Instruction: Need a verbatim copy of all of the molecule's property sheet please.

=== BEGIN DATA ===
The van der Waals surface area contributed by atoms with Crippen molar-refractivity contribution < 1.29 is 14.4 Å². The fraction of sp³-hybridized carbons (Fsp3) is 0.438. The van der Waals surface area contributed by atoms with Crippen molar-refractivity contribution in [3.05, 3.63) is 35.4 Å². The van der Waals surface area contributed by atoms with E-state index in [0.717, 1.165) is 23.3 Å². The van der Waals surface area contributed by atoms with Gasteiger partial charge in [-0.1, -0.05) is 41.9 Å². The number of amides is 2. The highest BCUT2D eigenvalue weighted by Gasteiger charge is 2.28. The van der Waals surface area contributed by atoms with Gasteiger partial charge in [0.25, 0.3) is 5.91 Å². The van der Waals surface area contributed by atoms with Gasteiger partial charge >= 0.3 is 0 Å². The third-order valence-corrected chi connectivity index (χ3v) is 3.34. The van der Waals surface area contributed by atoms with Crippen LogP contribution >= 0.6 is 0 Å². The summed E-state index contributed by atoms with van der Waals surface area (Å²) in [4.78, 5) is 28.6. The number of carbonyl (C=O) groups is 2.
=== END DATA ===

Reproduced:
The van der Waals surface area contributed by atoms with Crippen molar-refractivity contribution < 1.29 is 14.4 Å². The fraction of sp³-hybridized carbons (Fsp3) is 0.438. The van der Waals surface area contributed by atoms with Crippen molar-refractivity contribution in [3.05, 3.63) is 35.4 Å². The van der Waals surface area contributed by atoms with E-state index in [0.717, 1.165) is 23.3 Å². The van der Waals surface area contributed by atoms with Gasteiger partial charge in [-0.1, -0.05) is 41.9 Å². The number of amides is 2. The highest BCUT2D eigenvalue weighted by Gasteiger charge is 2.28. The van der Waals surface area contributed by atoms with Gasteiger partial charge in [0.25, 0.3) is 5.91 Å². The van der Waals surface area contributed by atoms with Gasteiger partial charge >= 0.3 is 0 Å². The third-order valence-corrected chi connectivity index (χ3v) is 3.34. The van der Waals surface area contributed by atoms with Crippen LogP contribution >= 0.6 is 0 Å². The summed E-state index contributed by atoms with van der Waals surface area (Å²) in [4.78, 5) is 28.6. The number of carbonyl (C=O) groups is 2.